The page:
Hoteliers Reinventing the Boutique Hotel
In his 18 years as a highflier in the energy and commodities business, Kirk Lazarus stayed in countless luxury hotels. “But I was always looking for more,” says the South Africa native. So he took matters into his own hands and in 2002 built a lodge in South Africa’s Madikwe Game Reserve, an hour by plane from Johannesburg. Friends were impressed by the five ultra-private suites and plunge pools and persuaded him to open his property to the public as Molori Safari Lodge six years later. Since then, Lazarus has launched Molori Mirage, a villa on the Great Barrier Reef. Upcoming projects include Molori Clifton, an oceanside house in Cape Town (this winter), and Molori Beach House, in Santa Monica, California (next spring). The rates are steep—starting at $2,700 a night for a suite at the lodge—but Lazarus insists the experience is worth it and that his VIP clients (including Kate Moss and Mischa Barton) happily pay the price.
What’s the trick? Trusting your own instincts and preferences. A fearless adventurer (he recently toured Iceland and Greenland by foot, boat, horseback, and quad bike), Lazarus devises once-in-a-lifetime experiences for guests, such as a helicopter ride to a picnic spot on the edge of a cliff in Queensland, Australia.
The Texas Dreamer
You’ve got to be fearless to take on street criminals in the Manhattan district attorney’s office. To turn a run-down motor court in Austin, Texas, into a boutique hotel—spearheading an entire neighborhood’s renaissance—you’ve got to be both fearless and visionary. That’s Liz Lambert, who ditched her career as prosecutor to create the Hotel San José, which opened a decade ago. The 1936 motel in the South Congress area of Austin “happened to be across the street from my favorite pub,” Lambert recalls. “When I was in town, I would think, Someone really ought to redo that place.” She spent three years transforming it into what it is today—a wildly popular retreat. Last year, Lambert opened the Hotel Saint Cecilia, a Victorian manse nearby, with an eclectic look based on two imaginary muses: a decadent, velvet-draped glam rocker in the Mick Jagger vein and a globe-trotting gay uncle whose house is stuffed with artifacts from his travels. The result: everything from chesterfield sofas and old photographs to handmade Swedish mattresses. Even more eccentric is El Cosmico, in Marfa, Texas, made up of vintage trailers, yurts, and a tepee. This past April, she finished her latest project: restoring the historic Hotel Havana, in San Antonio, Texas. “We reused all the original furniture, and it was the world’s quickest turnaround—one hundred and twenty days.”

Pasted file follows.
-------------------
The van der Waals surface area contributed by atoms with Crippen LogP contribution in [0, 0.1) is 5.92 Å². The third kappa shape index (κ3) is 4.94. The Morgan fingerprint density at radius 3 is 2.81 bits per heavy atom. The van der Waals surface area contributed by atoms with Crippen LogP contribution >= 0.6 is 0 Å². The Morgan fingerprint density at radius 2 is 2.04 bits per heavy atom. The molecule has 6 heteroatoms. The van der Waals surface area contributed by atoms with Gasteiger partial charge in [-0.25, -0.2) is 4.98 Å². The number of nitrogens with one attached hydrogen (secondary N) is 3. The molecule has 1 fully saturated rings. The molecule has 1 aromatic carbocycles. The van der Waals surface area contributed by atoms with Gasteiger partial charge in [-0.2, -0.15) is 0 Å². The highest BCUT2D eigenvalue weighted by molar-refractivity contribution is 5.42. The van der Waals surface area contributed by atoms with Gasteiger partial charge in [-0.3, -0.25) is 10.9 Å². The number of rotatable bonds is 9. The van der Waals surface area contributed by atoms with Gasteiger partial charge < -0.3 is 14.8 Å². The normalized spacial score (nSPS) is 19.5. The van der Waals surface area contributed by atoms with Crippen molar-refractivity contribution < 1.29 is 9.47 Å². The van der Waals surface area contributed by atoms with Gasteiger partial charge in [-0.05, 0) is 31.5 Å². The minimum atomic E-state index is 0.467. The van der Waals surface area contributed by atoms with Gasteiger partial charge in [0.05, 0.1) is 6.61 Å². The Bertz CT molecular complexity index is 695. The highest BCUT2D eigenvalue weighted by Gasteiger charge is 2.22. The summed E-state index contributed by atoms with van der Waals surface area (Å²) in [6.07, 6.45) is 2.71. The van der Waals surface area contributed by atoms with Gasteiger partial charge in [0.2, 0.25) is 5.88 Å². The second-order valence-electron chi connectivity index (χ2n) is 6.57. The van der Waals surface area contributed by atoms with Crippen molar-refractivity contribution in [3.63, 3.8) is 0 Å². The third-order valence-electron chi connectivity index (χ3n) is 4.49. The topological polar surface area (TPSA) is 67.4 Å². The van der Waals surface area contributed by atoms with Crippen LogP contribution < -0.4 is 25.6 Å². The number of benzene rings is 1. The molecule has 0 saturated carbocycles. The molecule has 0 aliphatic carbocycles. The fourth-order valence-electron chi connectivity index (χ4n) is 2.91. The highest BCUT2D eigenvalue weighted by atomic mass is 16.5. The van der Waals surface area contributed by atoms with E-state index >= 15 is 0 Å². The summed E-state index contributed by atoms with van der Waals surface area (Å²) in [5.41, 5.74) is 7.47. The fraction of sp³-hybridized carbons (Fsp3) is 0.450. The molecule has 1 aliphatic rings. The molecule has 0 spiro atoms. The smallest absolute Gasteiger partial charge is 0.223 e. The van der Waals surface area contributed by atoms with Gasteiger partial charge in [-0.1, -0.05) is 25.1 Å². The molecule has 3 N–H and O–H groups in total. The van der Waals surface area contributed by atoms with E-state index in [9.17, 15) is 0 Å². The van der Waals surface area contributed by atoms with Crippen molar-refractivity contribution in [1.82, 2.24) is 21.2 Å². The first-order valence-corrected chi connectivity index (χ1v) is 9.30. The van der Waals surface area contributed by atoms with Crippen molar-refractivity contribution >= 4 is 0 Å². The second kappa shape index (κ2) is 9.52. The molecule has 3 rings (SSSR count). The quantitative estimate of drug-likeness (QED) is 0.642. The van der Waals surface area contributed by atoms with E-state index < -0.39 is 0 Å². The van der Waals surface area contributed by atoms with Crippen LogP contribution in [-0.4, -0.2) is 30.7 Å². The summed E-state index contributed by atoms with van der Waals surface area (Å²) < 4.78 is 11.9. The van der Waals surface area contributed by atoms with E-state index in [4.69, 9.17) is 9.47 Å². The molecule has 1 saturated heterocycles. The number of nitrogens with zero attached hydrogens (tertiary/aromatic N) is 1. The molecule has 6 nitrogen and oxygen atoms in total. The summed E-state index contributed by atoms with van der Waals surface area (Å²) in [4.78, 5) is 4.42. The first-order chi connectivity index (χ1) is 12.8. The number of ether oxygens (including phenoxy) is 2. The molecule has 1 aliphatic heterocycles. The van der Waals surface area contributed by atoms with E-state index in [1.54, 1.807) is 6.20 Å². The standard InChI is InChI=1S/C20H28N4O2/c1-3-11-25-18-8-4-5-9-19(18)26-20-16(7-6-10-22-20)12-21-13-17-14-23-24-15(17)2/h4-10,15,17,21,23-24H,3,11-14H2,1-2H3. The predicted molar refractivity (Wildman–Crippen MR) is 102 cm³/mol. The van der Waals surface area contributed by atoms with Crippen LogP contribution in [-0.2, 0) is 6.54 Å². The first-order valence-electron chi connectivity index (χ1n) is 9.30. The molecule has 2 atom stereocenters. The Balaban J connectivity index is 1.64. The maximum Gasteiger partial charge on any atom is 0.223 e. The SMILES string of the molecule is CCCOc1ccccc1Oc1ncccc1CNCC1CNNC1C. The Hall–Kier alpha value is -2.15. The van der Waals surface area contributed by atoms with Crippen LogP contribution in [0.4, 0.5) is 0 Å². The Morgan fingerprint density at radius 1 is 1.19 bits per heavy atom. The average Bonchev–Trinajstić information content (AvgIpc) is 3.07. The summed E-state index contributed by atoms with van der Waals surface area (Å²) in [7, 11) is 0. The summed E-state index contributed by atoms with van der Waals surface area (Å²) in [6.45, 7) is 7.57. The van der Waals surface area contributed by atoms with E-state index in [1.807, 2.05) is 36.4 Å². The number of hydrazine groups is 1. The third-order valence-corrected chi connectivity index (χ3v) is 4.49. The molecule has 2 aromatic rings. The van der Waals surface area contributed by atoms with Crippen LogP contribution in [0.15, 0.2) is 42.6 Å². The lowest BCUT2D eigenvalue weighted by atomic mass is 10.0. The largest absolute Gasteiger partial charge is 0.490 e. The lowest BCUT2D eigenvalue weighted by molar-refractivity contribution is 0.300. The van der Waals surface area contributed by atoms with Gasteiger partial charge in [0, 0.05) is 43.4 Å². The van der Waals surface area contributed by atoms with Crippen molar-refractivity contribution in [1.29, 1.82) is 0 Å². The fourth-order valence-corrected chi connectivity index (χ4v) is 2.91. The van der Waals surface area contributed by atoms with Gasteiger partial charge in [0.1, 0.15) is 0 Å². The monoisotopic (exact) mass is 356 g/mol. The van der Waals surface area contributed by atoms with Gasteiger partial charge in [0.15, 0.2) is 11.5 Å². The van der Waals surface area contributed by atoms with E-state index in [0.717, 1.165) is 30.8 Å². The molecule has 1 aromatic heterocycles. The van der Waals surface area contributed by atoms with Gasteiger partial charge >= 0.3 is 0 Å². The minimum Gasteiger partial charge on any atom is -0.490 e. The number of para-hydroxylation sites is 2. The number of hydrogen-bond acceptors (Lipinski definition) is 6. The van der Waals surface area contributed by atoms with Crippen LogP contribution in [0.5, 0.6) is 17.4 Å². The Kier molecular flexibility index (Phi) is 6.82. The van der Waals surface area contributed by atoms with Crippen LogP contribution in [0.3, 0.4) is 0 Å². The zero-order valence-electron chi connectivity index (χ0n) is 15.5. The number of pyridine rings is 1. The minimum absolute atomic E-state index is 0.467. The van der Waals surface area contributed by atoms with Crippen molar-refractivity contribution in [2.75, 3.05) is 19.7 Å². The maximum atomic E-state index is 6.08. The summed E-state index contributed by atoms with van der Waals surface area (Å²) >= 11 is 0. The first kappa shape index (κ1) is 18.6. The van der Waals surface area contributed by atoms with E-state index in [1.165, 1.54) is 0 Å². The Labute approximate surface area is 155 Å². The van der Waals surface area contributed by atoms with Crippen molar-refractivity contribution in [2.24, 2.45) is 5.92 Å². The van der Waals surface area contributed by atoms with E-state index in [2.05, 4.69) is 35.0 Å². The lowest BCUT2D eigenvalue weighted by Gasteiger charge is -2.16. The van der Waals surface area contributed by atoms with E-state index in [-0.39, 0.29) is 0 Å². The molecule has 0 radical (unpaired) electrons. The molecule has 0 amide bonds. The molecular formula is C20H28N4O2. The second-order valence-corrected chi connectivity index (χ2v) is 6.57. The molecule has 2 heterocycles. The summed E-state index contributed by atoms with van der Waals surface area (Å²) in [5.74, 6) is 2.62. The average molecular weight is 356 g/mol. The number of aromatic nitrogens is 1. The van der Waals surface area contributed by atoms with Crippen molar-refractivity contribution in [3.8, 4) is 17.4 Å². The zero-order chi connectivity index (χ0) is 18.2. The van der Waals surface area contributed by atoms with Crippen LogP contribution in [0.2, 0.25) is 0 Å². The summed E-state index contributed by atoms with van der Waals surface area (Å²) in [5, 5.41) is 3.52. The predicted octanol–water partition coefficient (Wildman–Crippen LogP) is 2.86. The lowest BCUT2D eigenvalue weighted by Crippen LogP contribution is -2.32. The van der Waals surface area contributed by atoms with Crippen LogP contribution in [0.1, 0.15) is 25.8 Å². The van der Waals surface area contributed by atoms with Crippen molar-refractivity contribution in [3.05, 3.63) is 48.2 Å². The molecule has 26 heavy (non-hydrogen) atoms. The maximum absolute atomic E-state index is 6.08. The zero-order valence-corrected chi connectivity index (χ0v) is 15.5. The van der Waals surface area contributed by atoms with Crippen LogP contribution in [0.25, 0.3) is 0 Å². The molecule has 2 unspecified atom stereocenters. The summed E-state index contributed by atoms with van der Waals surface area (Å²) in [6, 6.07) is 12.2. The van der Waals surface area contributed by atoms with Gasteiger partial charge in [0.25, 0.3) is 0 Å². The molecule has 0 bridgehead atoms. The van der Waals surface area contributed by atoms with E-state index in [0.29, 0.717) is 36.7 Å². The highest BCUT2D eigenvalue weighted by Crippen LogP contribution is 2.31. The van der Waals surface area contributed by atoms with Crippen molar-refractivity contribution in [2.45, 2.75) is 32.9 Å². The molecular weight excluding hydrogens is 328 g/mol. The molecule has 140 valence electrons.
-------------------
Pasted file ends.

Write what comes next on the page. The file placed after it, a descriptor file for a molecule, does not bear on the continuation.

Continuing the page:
Peng Loh Lik
During the Asian economic crisis of the late 1990’s, Peng Loh Lik was working as a bankruptcy lawyer. “I came across a property in Singapore’s Chinatown that the bank was trying to sell, but nobody would touch.” He took a chance, bought it “for a song,” and redid it from head to toe in 2003. The result: Hotel 1929, the city’s first boutique property. He’s since opened the nearby New Majestic, and a third Singapore property, Wanderlust (wanderlusthotel.com), is on the way next month. Loh treats each building as an uncommon treasure, using local architects to keep the space true to its past. At the New Majestic, for instance, he hired emerging Singaporean artists to create the fanciful suites, with larger-than-life murals and beds suspended from the ceiling. And in Shanghai, Loh turned a derelict factory into the Waterhouse at South Bund with polished concrete, steel, and patinated wood to reflect its industrial roots. His latest project is a renovated Edwardian structure in London’s Bethnal Green, the Town Hall Hotel & Apartments. Loh is drawn to these historic spaces: “People always ask why I choose a certain area, but for me, it’s always about the buildings.”
Peng Loh Lik